Little Egg Harbor Township v. Bonsangue

316 N.J. Super 271, 720 A.2d 369 (App. Div. 1998)
  • Opinion Date: November 9, 1998

TAX APPEALS; ASSESSMENTS—A variety of objections to the manner in which the Tax Court reached a valuation decision were analyzed and rejected on appeal.

This property owner was dissatisfied with a ruling of the Tax Court establishing the assessed value of its properties. In its appeal to the Appellate Division, it raised a number of objections, each of which was rejected. Even though the municipality’s expert witness, the tax assessor, was neither licensed nor certified pursuant to the Real Estate Appraisers Act, his testimony was admissible. The qualification and competency of a witness to provide expert testimony is a matter within the sound discretion of a trial court. The municipal tax assessor met the statutory requirements and had served as a certified tax assessor in the municipality for eight years. Also, it was not a reversible error for the Tax Court Judge to keep and use a copy of the tax assessor’s appraisal as trial notes and to refer to it during the tax assessor’s testimony even though the appraisal was not formally introduced into evidence. Apparently, the parties had agreed to exchange appraisals and had not objected to the Judge’s use of the submitted appraisals to make trial notes prior to the testimony of each expert witness. As to the property owner’s assertion that the municipality’s valuation expert’s reliance on two unconsummated contracts of sale to establish value was improper, the Appellate Division disagreed, relying on a series of cases governing such use. Use of unconsummated contracts for valuation purposes is recognized in New Jersey. Nonetheless, no such contract may be taken on its face without a thorough review of its provisions and the circumstances surrounding its execution. In addition, if the contract is replete with contingencies and is in fact nothing more than an offer or option to purchase, the contract must be disregarded. Even with this proviso, objections to the validity of executory contracts affect the weight of the evidence rather than its admissibility.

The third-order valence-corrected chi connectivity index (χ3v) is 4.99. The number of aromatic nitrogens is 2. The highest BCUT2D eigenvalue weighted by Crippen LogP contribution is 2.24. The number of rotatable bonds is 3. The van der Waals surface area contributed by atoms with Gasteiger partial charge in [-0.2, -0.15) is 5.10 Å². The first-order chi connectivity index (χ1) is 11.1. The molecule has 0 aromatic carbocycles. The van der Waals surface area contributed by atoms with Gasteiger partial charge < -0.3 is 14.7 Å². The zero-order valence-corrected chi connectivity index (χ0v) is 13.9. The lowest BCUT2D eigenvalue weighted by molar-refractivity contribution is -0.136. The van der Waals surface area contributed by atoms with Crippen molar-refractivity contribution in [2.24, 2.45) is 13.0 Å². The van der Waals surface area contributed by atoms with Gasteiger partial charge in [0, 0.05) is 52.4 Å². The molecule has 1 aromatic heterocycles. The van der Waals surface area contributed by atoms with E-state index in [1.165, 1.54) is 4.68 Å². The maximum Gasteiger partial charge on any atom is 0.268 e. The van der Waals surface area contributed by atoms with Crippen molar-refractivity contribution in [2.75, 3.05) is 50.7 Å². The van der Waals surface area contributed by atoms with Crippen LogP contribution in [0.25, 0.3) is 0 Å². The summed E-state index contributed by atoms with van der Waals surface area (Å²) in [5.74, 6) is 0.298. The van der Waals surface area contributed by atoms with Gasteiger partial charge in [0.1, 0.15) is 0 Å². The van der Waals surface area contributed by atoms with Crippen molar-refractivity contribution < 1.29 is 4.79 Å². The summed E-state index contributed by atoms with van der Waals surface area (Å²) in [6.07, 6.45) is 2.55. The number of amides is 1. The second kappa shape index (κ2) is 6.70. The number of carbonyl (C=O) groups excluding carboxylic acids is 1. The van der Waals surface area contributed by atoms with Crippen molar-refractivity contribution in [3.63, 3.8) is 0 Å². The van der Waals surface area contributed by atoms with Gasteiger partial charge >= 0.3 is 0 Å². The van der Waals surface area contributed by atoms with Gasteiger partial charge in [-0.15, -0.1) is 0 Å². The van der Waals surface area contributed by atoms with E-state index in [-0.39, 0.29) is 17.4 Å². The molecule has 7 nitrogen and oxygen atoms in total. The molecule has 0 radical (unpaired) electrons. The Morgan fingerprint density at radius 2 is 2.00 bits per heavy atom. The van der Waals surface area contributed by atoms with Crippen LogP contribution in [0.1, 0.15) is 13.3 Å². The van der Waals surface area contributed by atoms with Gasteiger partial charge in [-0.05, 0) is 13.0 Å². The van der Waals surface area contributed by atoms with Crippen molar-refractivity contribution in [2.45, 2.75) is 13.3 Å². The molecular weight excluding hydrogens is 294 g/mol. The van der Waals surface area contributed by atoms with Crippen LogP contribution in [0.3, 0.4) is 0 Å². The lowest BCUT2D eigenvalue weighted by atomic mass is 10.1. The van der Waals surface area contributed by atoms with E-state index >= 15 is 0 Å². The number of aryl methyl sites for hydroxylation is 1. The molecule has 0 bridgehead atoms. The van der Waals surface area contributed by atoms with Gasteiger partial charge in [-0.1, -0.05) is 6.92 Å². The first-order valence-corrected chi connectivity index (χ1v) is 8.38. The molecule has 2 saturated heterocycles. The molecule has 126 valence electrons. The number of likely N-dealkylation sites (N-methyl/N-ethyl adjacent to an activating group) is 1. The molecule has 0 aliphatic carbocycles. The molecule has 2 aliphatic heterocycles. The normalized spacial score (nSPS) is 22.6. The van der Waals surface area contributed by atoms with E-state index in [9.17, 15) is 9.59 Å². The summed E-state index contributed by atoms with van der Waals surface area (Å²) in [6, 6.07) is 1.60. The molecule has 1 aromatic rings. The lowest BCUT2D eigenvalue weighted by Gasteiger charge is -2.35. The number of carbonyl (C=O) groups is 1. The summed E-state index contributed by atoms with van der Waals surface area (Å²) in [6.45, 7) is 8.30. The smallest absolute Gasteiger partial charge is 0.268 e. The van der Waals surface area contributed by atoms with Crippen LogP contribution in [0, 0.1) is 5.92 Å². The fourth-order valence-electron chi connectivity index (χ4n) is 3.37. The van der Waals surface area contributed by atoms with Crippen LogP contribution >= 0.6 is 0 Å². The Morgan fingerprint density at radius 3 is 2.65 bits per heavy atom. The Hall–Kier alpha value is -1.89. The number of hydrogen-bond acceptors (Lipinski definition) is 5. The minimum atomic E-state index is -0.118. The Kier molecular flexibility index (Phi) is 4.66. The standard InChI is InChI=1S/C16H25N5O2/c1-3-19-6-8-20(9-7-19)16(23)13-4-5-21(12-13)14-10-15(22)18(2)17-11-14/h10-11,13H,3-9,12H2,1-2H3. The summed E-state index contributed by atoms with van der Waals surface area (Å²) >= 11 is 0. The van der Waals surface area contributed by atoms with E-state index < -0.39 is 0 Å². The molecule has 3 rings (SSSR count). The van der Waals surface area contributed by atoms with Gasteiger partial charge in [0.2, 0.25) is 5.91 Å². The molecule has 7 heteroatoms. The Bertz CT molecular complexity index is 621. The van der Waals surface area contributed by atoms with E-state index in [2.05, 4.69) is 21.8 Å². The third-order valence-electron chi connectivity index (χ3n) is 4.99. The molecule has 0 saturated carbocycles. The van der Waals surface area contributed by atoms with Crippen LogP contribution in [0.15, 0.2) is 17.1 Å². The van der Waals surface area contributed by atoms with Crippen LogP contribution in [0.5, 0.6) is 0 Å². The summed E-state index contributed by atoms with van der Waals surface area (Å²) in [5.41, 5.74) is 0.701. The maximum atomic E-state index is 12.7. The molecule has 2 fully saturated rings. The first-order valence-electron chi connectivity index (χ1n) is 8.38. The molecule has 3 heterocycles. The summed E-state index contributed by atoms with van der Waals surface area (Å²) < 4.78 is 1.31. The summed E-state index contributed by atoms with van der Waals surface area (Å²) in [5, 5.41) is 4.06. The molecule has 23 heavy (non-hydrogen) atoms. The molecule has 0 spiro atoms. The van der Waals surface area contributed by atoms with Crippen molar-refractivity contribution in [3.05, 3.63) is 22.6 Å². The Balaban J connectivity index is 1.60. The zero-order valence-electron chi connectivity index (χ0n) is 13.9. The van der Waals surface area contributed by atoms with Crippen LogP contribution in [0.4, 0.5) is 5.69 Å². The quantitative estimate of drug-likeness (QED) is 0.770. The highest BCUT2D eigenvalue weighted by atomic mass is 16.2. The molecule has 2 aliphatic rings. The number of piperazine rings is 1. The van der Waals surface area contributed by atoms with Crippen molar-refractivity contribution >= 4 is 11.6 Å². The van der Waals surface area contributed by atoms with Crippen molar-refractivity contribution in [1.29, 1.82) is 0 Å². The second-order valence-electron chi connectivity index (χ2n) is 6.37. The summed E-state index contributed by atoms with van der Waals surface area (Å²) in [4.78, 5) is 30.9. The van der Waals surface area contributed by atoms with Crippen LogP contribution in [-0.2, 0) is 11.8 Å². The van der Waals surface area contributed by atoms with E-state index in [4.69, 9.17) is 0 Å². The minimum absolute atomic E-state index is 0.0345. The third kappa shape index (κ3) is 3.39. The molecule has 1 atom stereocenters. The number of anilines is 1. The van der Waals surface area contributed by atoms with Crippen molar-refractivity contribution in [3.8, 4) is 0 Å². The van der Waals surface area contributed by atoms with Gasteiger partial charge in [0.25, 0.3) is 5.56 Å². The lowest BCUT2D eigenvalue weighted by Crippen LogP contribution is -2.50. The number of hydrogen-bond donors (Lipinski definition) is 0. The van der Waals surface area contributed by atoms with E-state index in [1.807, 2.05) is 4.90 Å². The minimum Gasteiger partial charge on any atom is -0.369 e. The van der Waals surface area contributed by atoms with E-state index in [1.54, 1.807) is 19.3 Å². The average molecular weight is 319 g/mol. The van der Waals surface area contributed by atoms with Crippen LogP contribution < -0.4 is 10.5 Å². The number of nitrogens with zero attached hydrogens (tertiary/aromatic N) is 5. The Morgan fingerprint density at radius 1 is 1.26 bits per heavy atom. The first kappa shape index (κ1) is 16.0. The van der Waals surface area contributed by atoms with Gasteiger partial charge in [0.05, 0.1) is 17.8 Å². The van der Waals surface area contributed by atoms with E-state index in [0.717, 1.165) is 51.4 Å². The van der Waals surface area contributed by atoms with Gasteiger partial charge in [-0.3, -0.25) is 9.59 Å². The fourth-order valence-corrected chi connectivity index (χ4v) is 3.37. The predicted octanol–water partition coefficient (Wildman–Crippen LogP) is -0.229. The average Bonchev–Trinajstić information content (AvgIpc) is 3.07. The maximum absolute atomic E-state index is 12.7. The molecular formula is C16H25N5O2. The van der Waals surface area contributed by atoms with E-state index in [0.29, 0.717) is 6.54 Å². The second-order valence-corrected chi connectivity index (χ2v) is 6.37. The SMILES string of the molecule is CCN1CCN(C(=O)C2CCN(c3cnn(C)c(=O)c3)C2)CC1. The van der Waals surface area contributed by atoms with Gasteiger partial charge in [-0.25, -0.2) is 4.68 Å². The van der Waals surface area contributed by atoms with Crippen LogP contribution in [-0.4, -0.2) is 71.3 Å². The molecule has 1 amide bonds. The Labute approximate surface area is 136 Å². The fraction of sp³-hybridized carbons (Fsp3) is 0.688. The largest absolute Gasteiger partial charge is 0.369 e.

The property owner also objected to the use of certain comparable valuations because the municipal tax assessor applied significant percentage adjustments to those comparable sales. However, the property owner failed to demonstrate that any of the adjustments were unreasonable in light of relevant considerations. In evaluating the appropriateness of the adjustments, the Appellate Division deferred to the Tax Court’s expertise and limited its review to a determination of whether the Tax Court came to its decision in an arbitrary fashion and whether its findings of facts were supported by substantial credible evidence.